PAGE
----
The book industry also felt the effects of the Great Depression. De Graff’s 1939 push to paperback occurred at a time that was convenient for larger publishing houses. The established houses, such as Random House, turned to trade books in the 1930s because they were cheaper to make (Penguin Random House: Company History). Trade books are those that are marketed to a general audience. They generally fall into categories such as history, romance, mystery, etc. Non-trade books are academic, professional, technical, or reference books geared at a much different audience. Pocket Books’ success pushed the rest of the industry to develop a focus on trade paperbacks.

Avon Books and Harlequin represent the burgeoning and development of mass-market genre romance. Avon Books was established in 1941 as a paperback reprint publishing company. It bought the rights to reprint classics and trade genre fiction all in the paperback format. By 1969, it had released its first original title, and in 1972 made the New York Times bestseller list with mass market paperback The Flame and the Flower by Kathleen Woodiwiss (Garrett).

Harlequin, founded in Winnipeg, Canada in 1949, had a very similar start to those of Avon Books and Pocket Books. The publishing company began as a reprint company, but unlike Pocket and Avon, Harlequin focused solely on category romance rather than all trade fiction. The company tried to reprint a variety of genres, but found minimal success. After analyzing the success of other publishing companies, Richard Bonnycastle (founder) and Ruth Palmour decided to focus the company’s resources on romances. They noticed that romance was doing well in trade sales and saw a promising market. In 1957, Bonnycastle approached Mills & Boon—a successful British publishing house—with interest in their titles. Mills & Boon at that time was on a downward trajectory, falling after a couple years of smashing marketing success (they had introduced lending-library tactics and sold serial rights of new titles to magazines). The staunchly formulaic company entered a loose partnership with Harlequin, and by 1963, Mills & Boon titles were the only ones that Harlequin would reprint, due to success rates (Faircloth). Mills & Boon had a dedicated consumer base; readers trusted their titles and plots. And Harlequin allowed them to expand into the North American romance market. In 1971, the two companies formally merged, coming together as Harlequin Mills & Boon (Mills & Boon: About Us).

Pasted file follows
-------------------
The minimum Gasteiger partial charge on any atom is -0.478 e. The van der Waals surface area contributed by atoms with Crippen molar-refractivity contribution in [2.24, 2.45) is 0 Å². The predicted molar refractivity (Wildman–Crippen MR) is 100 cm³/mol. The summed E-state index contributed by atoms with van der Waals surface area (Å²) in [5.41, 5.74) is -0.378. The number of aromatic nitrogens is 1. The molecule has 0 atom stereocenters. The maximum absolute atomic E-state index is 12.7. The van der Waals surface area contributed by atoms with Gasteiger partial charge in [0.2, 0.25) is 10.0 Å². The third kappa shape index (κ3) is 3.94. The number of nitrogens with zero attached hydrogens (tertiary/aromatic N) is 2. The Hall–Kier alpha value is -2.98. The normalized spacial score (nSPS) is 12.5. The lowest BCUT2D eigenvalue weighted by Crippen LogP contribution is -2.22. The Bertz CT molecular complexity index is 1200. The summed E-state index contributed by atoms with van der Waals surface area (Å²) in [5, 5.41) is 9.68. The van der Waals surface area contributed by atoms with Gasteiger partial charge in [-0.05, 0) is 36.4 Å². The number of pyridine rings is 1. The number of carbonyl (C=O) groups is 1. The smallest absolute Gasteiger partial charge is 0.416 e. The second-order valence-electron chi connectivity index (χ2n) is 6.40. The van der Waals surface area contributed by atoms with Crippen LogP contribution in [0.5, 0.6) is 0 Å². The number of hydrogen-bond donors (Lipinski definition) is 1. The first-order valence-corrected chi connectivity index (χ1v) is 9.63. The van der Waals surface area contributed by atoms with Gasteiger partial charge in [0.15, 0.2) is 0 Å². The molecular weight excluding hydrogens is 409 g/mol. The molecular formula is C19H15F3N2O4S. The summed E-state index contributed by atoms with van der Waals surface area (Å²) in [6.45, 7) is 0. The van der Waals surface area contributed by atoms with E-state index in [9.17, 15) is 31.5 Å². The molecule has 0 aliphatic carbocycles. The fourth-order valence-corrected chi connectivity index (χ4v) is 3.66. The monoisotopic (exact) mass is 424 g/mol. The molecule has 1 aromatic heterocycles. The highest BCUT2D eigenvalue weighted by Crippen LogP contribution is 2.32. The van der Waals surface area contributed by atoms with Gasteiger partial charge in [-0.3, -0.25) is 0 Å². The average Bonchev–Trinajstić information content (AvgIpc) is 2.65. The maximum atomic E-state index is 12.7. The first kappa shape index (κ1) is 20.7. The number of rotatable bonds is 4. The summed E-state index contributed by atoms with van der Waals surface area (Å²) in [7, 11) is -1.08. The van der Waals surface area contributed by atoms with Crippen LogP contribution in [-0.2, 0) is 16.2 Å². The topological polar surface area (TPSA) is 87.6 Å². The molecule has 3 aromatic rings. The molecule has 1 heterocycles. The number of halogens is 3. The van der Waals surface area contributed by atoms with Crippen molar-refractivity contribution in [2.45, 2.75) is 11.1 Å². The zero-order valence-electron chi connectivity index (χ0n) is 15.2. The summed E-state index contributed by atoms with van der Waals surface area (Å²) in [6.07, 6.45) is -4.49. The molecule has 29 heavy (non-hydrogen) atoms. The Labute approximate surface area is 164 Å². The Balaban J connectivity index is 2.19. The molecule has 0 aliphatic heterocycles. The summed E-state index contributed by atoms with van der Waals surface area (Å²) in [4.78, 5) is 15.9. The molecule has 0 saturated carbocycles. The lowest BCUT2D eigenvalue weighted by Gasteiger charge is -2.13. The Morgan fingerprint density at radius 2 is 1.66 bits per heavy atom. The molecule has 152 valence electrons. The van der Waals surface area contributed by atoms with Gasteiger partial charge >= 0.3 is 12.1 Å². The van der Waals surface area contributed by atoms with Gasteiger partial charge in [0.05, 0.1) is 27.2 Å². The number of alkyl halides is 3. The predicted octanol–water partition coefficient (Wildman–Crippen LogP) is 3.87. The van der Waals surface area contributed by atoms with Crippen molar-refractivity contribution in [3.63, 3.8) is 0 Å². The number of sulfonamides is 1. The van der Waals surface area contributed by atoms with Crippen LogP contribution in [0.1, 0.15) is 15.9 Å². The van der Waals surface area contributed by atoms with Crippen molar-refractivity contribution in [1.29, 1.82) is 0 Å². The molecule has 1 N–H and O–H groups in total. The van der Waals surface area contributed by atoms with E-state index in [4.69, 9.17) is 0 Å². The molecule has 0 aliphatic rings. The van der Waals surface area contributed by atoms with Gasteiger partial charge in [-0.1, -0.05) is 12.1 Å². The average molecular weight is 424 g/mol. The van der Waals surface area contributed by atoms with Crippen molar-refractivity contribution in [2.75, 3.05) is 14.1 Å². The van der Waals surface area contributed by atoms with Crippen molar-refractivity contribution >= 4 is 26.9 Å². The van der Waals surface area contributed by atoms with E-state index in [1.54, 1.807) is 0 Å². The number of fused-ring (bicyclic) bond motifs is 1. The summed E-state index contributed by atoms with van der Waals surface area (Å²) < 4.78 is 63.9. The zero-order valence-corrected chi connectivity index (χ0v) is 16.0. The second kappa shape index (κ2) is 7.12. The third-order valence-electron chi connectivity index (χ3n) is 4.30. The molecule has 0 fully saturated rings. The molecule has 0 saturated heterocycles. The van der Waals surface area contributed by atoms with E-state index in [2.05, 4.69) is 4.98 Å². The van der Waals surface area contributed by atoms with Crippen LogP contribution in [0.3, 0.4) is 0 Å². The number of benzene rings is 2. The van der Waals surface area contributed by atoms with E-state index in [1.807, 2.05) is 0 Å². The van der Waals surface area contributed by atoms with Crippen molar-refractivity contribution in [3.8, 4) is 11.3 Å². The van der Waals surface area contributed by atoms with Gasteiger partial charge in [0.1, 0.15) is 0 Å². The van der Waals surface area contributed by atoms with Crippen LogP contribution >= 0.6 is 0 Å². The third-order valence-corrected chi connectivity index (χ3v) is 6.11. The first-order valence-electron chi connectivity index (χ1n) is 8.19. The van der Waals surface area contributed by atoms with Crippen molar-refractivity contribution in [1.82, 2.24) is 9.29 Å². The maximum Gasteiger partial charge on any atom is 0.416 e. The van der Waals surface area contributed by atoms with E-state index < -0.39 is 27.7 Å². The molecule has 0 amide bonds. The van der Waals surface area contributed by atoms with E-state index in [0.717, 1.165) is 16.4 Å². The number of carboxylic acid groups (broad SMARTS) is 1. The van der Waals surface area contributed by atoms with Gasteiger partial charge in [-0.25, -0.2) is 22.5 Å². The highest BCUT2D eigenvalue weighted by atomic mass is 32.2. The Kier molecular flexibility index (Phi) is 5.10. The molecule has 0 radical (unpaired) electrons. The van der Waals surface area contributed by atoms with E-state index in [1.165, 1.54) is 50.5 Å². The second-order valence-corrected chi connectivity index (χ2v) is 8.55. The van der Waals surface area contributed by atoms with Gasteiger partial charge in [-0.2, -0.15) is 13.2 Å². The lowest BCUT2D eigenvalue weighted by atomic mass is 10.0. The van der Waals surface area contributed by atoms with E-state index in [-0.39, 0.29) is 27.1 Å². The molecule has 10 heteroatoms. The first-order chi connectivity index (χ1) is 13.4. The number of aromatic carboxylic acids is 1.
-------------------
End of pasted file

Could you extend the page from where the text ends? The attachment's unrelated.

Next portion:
The Industry Grows

The company evolved in the 1970s. Larry Heisey and Torstar Corporation arrived and commandeered huge, successful changes in the marketing and research departments. Torstar Corporation’s contribution to the company was to buy the controlling majority of the publishing house. The influx of money from the sale gave Harlequin Mills & Boon the extra funds to expand globally and to dump money on the marketing department (Mills & Boon: About Us). Larry Heisey, a former Procter and Gamble sales guru, took that money and reproduced the P&G techniques in the book world. De Graff and the Beadle Brothers had established the success of placing books in train stations and tobacco shops, but Heisey moved books even closer to his target audience (women) by penetrating the supermarket world. This, combined with Harlequin Mills & Boon’s Reader Service—a service launched in 1970 that delivered books directly to readers’ doors, along with questionnaires—established the company as a publishing tycoon (Faircloth). Recognizing the rise of television watching, due to the expansion of cable, in households in the 1970s, Heisey tested a TV ad campaign, spending $400,000. In ten U.S. cities, the average increase of net sales, after the advertisements had run, was 79%. Naturally, Heisey channeled more money towards television advertisement. “In 1975, Harlequin purchased over a million dollars worth of television time; 1976 saw this amount increased to one and a half million dollars,” (Jensen). As cable became more popular in homes across the United States, so did the name Harlequin Mills & Boon. The publishing house set a precedent in the book industry of favoring expensive marketing campaigns.